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Much evidence supports the hypothesis that A2A adenosine receptors play an important role in the expression of morphine withdrawal and that the dopaminergic system might also be involved. We have evaluated morphine withdrawal signs in wild-type and A2A receptor knockout mice and shown a significant enhancement in some withdrawal signs in the knockout mice. In addition, micro -opioid and dopamine D2 receptor autoradiography, as well as micro -opioid receptor-stimulated guanylyl 5'-[gamma-[35S]thio]-triphosphate ([35S]GTPgammaS) autoradiography was carried out in brain sections of withdrawn wild-type and knockout mice. No significant changes in D2 and micro -opioid receptor binding were observed in any of the brain regions analysed. However, a significant increase in the level of micro receptor-stimulated [35S]GTPgammaS binding was observed in the nucleus accumbens of withdrawn knockout mice. These data indicate that the A2A receptor plays a role in opioid withdrawal related to functional receptor activation.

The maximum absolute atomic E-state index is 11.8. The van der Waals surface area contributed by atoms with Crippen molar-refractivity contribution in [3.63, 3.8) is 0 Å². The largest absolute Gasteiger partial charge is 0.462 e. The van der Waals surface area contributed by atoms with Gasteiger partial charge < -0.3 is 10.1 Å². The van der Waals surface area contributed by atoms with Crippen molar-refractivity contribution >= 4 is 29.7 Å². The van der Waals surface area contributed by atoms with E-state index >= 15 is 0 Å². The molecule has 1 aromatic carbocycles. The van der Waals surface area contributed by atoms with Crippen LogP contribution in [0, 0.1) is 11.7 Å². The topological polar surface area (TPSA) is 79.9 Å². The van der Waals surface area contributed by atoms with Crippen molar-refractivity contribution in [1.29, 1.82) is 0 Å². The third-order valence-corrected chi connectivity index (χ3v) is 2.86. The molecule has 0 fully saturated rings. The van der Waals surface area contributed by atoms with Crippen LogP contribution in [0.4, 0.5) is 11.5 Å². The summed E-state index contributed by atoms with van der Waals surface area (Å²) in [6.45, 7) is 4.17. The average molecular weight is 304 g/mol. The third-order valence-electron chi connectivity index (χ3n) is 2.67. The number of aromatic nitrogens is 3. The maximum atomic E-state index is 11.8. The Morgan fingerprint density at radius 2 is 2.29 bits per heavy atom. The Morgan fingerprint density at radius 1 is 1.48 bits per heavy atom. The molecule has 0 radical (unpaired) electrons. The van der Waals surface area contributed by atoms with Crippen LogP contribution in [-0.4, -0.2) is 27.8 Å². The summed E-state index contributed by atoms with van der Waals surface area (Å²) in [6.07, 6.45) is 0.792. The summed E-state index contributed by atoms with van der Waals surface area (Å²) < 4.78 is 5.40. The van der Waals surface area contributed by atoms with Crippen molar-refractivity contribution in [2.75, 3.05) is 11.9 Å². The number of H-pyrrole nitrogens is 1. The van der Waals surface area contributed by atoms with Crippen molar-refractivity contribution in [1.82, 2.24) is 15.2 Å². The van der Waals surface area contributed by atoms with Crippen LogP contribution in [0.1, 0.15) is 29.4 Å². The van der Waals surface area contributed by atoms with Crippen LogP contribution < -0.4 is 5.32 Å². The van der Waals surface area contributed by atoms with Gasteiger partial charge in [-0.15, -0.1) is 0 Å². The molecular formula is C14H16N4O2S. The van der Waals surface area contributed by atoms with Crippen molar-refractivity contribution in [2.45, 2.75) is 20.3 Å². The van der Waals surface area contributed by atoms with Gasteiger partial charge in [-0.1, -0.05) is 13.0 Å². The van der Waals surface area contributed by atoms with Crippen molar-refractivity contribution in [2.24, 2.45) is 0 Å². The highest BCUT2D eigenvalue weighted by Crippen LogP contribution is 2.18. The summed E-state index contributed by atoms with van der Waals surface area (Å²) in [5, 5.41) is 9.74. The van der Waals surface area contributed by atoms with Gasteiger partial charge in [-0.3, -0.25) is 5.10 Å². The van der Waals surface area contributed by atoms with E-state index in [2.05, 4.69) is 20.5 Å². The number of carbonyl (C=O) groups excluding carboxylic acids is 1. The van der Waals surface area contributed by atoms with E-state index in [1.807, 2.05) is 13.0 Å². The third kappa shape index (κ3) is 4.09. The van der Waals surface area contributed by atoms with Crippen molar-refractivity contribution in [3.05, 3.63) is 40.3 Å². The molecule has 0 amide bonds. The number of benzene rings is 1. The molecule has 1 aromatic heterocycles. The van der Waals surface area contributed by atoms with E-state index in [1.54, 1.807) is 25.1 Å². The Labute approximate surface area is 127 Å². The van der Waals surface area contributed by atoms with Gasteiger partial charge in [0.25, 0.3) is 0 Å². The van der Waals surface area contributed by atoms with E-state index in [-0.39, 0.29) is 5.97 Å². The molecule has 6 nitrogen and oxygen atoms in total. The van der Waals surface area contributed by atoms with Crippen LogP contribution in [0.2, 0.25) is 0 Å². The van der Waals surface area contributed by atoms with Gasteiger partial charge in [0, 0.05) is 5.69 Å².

Original publication




Journal article


J Neurochem

Publication Date





827 - 834


Analysis of Variance, Animals, Autoradiography, Behavior, Animal, Binding Sites, Brain, Densitometry, Diarrhea, Dose-Response Relationship, Drug, Drug Interactions, Enkephalin, Ala(2)-MePhe(4)-Gly(5)-, GTP-Binding Proteins, Guanosine 5'-O-(3-Thiotriphosphate), Male, Mice, Mice, Knockout, Morphine, Motor Activity, Naloxone, Narcotic Antagonists, Raclopride, Receptor, Adenosine A2A, Receptors, Opioid, mu, Substance Withdrawal Syndrome, Sulfur Isotopes, Tremor, Tritium, Urine, Weight Loss